What is audio over IP (AoIP)? The simple technical answer is that it is the use of computer networks to transport audio and video between devices, replacing legacy technologies such as analog, AES/EBU, and others.
A more contextual answer is that audio over IP has leveraged networking to transform the world of professional sound, fundamentally changing to ways in which systems connect, expand, and deliver content to people.
Thus, it is no surprise that the advantages AoIP brings to theaters, stadiums, recording studios, and concert tours are now showing up in residential installations.
What is special about networking?
Computer networking is itself one of the marvels of the modern era, enabling communication and commerce at a massive scale. Networking standards are designed to be utterly data-agnostic, meaning that the technology can be used with nearly any sort of payload, whether it’s email, a streaming movie, or real-time audio.
Critically, networking does away with point-to-point connections between devices. Point-to-point connections are the way we’ve used analog equipment for decades; a device has “output” ports that are connected via specialized cables to “input” ports elsewhere in the system. The physical connections define the signal flow, which is rigid and fixed by cables carrying information in one direction only.
In contrast, networked devices are all connected simultaneously as peers. Signals (data) may flow between any two or more points, controlled by the software. A single Ethernet cable carries data in both directions and for many, many devices at one time, by design. This all means that a networked system is defined by software and is thus infinitely flexible, with no need to run special single-purpose cables between devices for anything. This incredible adaptability vastly reduces the amount and type of cables required, saving professionals time and money.
Related: Dante Comes Home
Why use audio-over-IP in the home?
The brief description above only begins to outline the advantages of AoIP in residential installations. A home built to include robust, 1 Gbps wired networking is common and not at all cost-prohibitive. This allows home installers and users to utilize robust audio capabilities, featuring:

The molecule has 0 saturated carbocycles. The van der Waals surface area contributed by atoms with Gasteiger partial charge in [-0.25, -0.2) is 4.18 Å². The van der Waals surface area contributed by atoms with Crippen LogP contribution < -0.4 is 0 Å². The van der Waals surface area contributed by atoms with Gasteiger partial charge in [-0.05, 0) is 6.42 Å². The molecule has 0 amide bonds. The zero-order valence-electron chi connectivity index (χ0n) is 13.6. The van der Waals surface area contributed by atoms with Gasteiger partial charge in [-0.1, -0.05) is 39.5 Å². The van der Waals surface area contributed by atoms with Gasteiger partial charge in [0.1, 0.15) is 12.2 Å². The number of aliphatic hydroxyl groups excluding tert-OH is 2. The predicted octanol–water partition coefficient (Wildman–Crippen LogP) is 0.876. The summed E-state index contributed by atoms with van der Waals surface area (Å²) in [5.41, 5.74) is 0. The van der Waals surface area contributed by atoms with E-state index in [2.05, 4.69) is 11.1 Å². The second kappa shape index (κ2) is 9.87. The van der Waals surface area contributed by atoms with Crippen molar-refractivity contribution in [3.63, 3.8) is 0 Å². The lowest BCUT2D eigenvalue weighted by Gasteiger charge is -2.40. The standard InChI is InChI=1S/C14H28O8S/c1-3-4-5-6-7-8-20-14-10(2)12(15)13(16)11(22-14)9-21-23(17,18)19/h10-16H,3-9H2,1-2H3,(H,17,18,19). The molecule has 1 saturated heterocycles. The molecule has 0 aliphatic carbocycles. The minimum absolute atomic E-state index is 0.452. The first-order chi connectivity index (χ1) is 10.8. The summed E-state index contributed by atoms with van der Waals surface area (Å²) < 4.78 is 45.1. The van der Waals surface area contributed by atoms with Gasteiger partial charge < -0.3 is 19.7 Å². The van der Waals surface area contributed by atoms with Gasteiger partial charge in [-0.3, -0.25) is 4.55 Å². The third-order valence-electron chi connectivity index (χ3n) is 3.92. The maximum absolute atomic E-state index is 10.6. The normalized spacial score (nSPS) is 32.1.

- Support for a nearly unlimited number of endpoints
- Ability to cover large distances with no losses or noise
- Support for high channel count devices (typically up to 64 channels)
- 100 percent lossless, pristine audio at up to 192 kHz sample rate
- All control and audio data on a single cable
- Ability for all home networking (internet, home automation, audio) to coexist with ease
- Easy interoperability between devices
- Easy installation with lightweight cable
- Easy expansion — just add a new device to a network port, and it’s ready to use.
Three ways audio-over-IP is impacting residential installations today.
While AoIP has clear advantages in homes, usage is rapidly increasing for several more timely reasons.
More manufacturers are embracing AoIP, bringing to market products that target home users for the first time. Networking makes it easy to deploy high-quality audio in homes of nearly any size or configuration, with no worries about signal degradation on long analog runs. Multi-channel devices are easily handled for home theater and more.
Second, during the Covid-19 pandemic, more people have been constrained to their homes, including many musicians and other audio enthusiasts. The result is a boom in home recording studios, many of which mimic their professional counterparts in using AoIP gear. By choosing AoIP products, the same gear is equally usable at home as in modern studios, and completely interoperable.
Third, as broadcasters find that much of their talent is confined to their homes, the need for redundant locations has become clear and urgent. Since broadcasters already use AoIP for the reasons outlined above, having an AoIP-based home system allows for a seamless connection to ports and audio devices essential for keeping the show on the air. The idea of fault tolerance is no longer “have two studios”; it is “have a studio anywhere.”
Residential networks are here to stay.
Adding Cat5/6 structured cabling to a house build is an efficient and cost-effective way to ensure that homeowners will have access to the widest variety of high-quality options for audio and video distribution, home security, internet access and more, for many years to come.
Audio over IP is only one such application, but is compelling for its unparalleled flexibility and bit-perfect fidelity.
And, with more and more products supporting AoIP, residential systems are now poised to take listeners to the next level.
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